“The return of Crimea to Ukraine, of which it is an inseparable part, is essentially a requirement of international law.” In itself, this startling comment by Turkish President Recep Tayyip Erdogan, delivered via video link at the Crimean Platform Summit last month, would not have surprised anyone who follows Turkish-Russian relations closely.
Yet it was more than proof of Erdogan’s complex juggling between his support for Ukrainian sovereignty and his refusal to join in on sanctions against Russia. It was an indicator of opportunities that Turkey is considering pushing the boundaries of its relationship with Russia, at a time when the Kremlin is bogged down in Ukraine.
Whether in Syria or the South Caucasus, Ankara is poised to fill the void as Moscow’s influence looks set to wane.
Following Russia’s aggression against Ukraine, Turkey played the role of intermediary, as evidenced by the agreement it negotiated in July, with the help of the United Nations, for grain ships Ukrainians depart from Odessa. Its trade relations with Russia are booming. Yet Erdogan has remained consistent in his support for Kyiv, including in Crimea, the historical homeland of the Crimean Tatars (a community that considers Turkey a kin-state). Turkey’s supply of Bayraktar drones to the Ukrainian Armed Forces remains the strongest symbol of Ankara’s military support for Kyiv.
Turkey feels threatened by Russian expansion in the Black Sea since the 2008 war in Georgia. Step by step, Moscow has asserted control over buffer states whose emergence in the early 1990s facilitated an unprecedented rapprochement between Russia and Turkey.
Ankara’s own sense of vulnerability, combined with a deep distrust of Western allies, has driven it to seek conciliation with its giant imperialist-minded neighbor, instead of a face-to-face . At the same time, however, Turkey has cultivated alliances with other Black Sea states fearful of Russian revanchism, such as Ukraine, Georgia, Azerbaijan, Romania and Moldova.
It is important to recognize that the country now seems ready to go further.
Take northern Syria, for example. Since May, Erdogan has been calling for an operation to clear the People’s Protection Units (YPG) from the Tal Rifaat and Manbij regions. Turkish forces and their Syrian National Army allies have increased pressure on Kurdish fighters along the line of contact west of the Euphrates as well as around Kobani, Ain Issa and Tal Tamer in the is. In tandem, Erdogan is waging a vigorous diplomatic effort to get Russia and Iran on board.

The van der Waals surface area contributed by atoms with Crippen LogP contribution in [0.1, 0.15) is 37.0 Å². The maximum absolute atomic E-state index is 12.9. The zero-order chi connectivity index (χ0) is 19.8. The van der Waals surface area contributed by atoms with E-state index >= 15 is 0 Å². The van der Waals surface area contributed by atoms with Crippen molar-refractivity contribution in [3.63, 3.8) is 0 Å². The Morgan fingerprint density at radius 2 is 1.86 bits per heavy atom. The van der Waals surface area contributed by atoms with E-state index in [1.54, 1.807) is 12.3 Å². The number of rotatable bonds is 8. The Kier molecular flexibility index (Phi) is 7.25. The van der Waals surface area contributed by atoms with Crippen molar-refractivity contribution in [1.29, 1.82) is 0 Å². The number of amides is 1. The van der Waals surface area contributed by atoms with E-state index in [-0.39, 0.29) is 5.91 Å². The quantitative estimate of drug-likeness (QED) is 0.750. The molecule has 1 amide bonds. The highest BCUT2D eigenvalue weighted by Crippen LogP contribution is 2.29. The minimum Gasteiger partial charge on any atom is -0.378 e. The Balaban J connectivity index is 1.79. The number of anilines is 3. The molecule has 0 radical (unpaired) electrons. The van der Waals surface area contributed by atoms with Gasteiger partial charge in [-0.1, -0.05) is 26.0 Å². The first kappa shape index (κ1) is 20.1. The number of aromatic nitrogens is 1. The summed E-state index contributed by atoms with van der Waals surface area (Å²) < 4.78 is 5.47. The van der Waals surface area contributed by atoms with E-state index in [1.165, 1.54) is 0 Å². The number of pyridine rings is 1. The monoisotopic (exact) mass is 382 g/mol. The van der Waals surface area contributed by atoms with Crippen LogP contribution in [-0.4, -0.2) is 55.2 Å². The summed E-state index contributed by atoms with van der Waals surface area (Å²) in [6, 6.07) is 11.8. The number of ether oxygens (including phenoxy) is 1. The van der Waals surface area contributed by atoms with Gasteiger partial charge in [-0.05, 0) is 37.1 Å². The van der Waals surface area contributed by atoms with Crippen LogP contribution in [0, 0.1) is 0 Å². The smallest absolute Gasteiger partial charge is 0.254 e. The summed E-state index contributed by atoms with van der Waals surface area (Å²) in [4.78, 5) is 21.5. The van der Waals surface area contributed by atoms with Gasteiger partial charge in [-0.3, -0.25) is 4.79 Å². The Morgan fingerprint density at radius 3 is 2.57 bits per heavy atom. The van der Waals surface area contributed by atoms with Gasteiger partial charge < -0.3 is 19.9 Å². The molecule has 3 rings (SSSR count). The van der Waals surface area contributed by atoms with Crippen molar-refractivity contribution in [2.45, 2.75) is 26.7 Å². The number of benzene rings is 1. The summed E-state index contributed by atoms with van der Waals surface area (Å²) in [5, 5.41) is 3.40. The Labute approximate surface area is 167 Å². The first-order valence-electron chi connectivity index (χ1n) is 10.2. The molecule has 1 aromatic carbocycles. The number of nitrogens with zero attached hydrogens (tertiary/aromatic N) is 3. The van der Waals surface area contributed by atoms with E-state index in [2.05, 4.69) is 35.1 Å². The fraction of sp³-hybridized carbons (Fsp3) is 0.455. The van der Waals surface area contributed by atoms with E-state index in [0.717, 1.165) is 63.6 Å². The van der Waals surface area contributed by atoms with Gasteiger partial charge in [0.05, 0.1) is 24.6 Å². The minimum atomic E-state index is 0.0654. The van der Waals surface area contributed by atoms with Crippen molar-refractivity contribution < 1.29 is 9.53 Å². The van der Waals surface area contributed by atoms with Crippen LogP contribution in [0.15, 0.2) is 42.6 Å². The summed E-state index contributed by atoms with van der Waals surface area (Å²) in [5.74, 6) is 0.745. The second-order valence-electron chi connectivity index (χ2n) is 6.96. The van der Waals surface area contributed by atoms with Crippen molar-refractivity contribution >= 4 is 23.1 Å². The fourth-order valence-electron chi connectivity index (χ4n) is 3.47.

Syria was the focus of his three-way summit with Russian President Vladimir Putin and Iranian President Ebrahim Raisi in Tehran on July 21, as well as Erdogan’s meeting with Putin in Sochi on August 5. For Russia and Iran to approve his plans for an all-out offensive, he dangles the prospect of restoring ties with the Syrian government of Bashar al-Assad in return. However, if Putin refused to approve a new operation, it is not inconceivable that Turkish forces would act unilaterally.
Another scenario where Turkey is advancing, at the expense of Russia, is the South Caucasus. In July, Ankara and Yerevan agreed to open their border, which has been closed to third-country nationals since the early 1990s, and allow cargo flights to use each other’s airfields. Turkish and Armenian diplomats negotiate the establishment of diplomatic relations.
Fear of Turkey has been one of the main reasons for Armenia’s alignment with Russia in terms of foreign and security policy. But after Azerbaijan defeated the Nagorno-Karabakh Armenians in November 2020 with the help of Turkey, the value of this alliance with Russia diminished.
After all, Moscow remained neutral and left the Armenian forces to fend for themselves. Now, Armenian leaders are pragmatically exploring an opening with Turkey that could bring economic and strategic benefits.
The common thread between Syria and Armenia is that Turkey is methodically driving Russia out of its neighborhood and from areas where Moscow has held a strategic advantage over its geopolitical rivals in recent years.
Of course, Moscow is capable of spoiling such efforts. As distracted as they are, the Russians still have friends in the Iranians and Assad in Syria as well as a partnership of convenience with the YPG.
Russia also maintains a 2,000-strong peacekeeping contingent in Karabakh that could play a vital role in shaping the conflict there. Moscow also has some economic clout over Yerevan: bilateral trade has soared as Armenia has become a backdoor for Russia to circumvent Western sanctions. On Monday, fresh clashes erupted between Azerbaijan and Armenia, although a ceasefire was later announced.
Yet anyone who thinks the war in Ukraine is, ultimately, a conflict involving Moscow, Kyiv and Western capitals would do well to look further. If Russia’s expansion is stopped, another nation is ready to expand its diplomatic influence.
The opinions expressed in this article are those of the author and do not necessarily reflect the editorial position of Al Jazeera.